Engine Type Mégane
Collection
2012
Scénic
Collection
2012
Saving compared
with engine
replaced
Energy dCi 110 Diesel 1.5 Common Rail 90g/km
3.5 litres/100km*
105g/km
4.0 litres/100km*
15%
Energy dCi 130 Diesel 1.6 Common Rail 104g/km
4.0 litres/100km*
114g/km
4.4 litres/100km*
20%
Energy TCe 115 Petrol 1.2 Turbo
Direct injection
119g/km
5.3 litres/100km*
135g/km
5.9 litres/100km*
25%

(*) NEDC combined cycle

Laguna

Engine Type Laguna Saloon/
Coupé
Laguna Estate Saving
compared
with engine replaced
2.0 Energy
dCi 130 and 150
Diesel 2.0 Common Rail 118g/km*
4.4 litres/100km
120g/km
4.5 litres/100km*
12%

(*) NEDC combined cycle

Kangoo

Engine Type Kangoo Kangoo Van Saving
compared with
engine
replaced
Energy
dCi 75 and 90
Diesel 1.5 Common Rail 115g/km*
4.4 litres/100km
115 g/km
4.4 litres/100km*
16%

(*) NEDC combined cycle

Clio IV**

Engine Type Saving compared with engine
to be replaced (TCe 100)
Energy TCe 90 Petrol 0.9 Turbo 25%*


(*) NEDC combined cycle; (**) Estimation based on Clio IV compared with Clio III,


THE ELECTRIC REVOLUTION CONTINUES WITH TWIZY, THE JOKER IN THE EV PACK

The time has come: Twizy is ready to electrify the city! This surprising Unidentified Driving Object will be available throughout the Renault sales network from 15 March 2012. In the UK, it will grace showrooms to the delight of customers and passers-by alike from 13th April. Priced from £6,690 on-the-road, plus monthly battery hire from £45 (3 years/4,500 miles per year), it represents a true revolution in urban and suburban mobility.

CAR OR BIKE? NEITHER... IT'S A NEW CONCEPT OF URBAN MOBILITY

Small is beautiful, and practical...

Twizy's dimensions are barely bigger than those of a three-wheel scooter. Compact, yet nippy thanks to its electric motor, it is much more agile than a conventional car. In the city, it cuts journey times by 25 per cent compared to a compact city car, mostly thanks to time saved looking for a parking space. Twizy is the only four-wheeler that can park at right angles to the pavement. If you stretch your arms out wide, that's roughly the length of the space you need!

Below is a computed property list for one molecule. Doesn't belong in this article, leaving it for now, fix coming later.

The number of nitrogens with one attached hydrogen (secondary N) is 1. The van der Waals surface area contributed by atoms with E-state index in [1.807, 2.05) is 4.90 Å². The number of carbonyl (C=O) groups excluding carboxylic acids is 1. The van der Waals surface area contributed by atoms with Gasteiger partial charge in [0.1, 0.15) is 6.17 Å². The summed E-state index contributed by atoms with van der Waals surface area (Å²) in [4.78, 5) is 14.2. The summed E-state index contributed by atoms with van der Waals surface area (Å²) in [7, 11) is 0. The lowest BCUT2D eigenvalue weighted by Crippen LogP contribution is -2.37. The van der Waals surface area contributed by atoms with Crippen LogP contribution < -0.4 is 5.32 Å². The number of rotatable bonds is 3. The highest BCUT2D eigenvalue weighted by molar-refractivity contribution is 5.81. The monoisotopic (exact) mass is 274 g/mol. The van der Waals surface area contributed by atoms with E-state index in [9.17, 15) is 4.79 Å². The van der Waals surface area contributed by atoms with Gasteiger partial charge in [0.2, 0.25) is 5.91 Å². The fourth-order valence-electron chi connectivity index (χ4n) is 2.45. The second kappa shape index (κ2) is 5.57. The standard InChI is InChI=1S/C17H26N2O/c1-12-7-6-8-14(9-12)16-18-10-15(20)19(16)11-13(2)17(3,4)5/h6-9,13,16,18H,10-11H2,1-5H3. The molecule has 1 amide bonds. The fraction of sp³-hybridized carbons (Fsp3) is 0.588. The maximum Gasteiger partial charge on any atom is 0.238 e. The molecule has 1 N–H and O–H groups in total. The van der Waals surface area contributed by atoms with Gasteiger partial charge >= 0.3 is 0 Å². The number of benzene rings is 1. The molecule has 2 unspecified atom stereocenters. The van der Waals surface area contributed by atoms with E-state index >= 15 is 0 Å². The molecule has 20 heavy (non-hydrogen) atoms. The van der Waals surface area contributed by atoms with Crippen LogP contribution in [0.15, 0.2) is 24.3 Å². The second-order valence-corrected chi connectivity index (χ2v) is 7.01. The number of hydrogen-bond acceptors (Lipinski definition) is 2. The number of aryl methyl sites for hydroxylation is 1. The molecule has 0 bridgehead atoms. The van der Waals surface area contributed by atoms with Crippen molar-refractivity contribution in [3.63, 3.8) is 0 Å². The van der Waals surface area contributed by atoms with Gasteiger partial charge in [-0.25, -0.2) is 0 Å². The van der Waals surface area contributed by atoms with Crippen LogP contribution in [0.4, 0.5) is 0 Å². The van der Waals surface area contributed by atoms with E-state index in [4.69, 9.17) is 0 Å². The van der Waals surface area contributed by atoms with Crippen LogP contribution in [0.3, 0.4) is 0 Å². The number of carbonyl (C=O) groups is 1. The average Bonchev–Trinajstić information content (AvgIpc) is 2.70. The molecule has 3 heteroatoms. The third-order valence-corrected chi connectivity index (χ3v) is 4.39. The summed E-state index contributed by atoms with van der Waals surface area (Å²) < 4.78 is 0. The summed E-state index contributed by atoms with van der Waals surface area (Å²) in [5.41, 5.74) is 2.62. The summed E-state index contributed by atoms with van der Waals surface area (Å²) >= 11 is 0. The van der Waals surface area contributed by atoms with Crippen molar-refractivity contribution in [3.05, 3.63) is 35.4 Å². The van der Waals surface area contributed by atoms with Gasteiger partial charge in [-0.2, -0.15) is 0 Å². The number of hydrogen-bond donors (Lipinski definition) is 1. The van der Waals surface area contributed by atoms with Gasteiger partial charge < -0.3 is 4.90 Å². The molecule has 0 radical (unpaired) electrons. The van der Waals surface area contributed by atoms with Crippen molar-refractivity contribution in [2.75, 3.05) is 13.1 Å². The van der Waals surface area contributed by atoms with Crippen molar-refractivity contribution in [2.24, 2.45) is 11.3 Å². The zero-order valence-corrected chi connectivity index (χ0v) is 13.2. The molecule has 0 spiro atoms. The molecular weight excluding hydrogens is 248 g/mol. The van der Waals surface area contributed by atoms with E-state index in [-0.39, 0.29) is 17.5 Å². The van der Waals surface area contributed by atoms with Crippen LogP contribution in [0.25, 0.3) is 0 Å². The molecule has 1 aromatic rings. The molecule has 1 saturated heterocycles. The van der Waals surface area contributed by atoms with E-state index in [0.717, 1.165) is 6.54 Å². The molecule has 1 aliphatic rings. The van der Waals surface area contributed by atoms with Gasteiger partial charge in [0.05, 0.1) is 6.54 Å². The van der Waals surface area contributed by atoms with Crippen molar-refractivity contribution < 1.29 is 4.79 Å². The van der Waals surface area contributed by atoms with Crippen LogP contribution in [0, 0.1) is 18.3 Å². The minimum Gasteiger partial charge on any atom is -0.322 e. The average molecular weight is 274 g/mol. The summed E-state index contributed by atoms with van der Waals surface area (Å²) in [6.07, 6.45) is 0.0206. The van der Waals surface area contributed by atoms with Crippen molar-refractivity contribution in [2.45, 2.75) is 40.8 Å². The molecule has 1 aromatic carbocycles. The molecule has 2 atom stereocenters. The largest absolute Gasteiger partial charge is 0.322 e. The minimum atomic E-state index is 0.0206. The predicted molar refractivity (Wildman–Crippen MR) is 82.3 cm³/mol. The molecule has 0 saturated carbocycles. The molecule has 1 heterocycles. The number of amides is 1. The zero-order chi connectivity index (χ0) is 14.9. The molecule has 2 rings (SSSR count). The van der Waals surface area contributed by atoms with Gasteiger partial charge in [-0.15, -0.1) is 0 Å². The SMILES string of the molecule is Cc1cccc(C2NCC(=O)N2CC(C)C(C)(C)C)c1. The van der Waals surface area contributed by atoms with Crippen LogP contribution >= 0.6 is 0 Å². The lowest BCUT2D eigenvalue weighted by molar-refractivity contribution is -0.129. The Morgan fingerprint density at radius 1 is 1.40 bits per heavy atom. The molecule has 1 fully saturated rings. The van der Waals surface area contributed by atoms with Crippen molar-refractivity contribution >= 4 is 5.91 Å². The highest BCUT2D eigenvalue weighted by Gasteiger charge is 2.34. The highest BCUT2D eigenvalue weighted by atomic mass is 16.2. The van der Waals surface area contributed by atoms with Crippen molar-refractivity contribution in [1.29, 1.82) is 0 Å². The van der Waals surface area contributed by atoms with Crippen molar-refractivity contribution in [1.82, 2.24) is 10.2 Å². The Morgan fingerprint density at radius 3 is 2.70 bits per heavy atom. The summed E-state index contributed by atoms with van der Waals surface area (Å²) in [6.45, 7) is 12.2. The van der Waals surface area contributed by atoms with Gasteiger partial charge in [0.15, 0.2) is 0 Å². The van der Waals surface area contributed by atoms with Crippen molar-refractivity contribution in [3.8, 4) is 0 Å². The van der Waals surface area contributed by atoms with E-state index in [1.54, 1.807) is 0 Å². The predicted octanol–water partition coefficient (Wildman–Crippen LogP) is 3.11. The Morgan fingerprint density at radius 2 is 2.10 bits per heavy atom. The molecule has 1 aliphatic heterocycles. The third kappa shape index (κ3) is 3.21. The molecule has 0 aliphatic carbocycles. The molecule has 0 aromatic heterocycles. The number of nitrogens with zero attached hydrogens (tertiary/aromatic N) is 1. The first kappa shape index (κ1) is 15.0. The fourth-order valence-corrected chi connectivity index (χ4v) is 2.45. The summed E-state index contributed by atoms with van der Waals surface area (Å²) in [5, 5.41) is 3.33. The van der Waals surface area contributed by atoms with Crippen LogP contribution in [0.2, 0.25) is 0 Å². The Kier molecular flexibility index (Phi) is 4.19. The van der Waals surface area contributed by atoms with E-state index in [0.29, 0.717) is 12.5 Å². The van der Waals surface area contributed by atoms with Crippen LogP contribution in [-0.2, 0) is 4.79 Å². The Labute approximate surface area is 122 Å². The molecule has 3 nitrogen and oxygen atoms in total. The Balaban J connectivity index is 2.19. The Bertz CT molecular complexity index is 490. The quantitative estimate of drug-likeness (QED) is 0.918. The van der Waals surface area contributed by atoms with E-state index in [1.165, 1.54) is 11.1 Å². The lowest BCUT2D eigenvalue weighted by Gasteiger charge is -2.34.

...with good handling and safety

It looks like a two-wheeler, yet it offers the safety levels of a car: Twizy is stable thanks to its four wheels, and equipped with features like seat belts and driver airbag... It even offers effective protection from the weather.

100% FUN, 100% ELECTRIC

An electric motor and four versions

Depending on the country and power of its electric motor, Twizy can be driven with or without a driving licence (for Twizy 45, according to national legislation). Customers can choose between an entirely open structure or sides with scissor half doors. Whatever the options, Twizy guarantees a unique driving experience.

Rapid recharging, everywhere

At the front end of Twizy is a flap which conceals the charging cable. The latter simply needs to be connected to any 220V/240V outlet, with a complete charge taking only 3½ hours. With a range of 62 miles, Twizy can be driven all over town and the suburbs. And it takes just a few minutes to charge the battery sufficiently for your drive home.

DEVELOPED BY THE ENGINEERS AT RENAULT SPORT TECHNOLOGIES!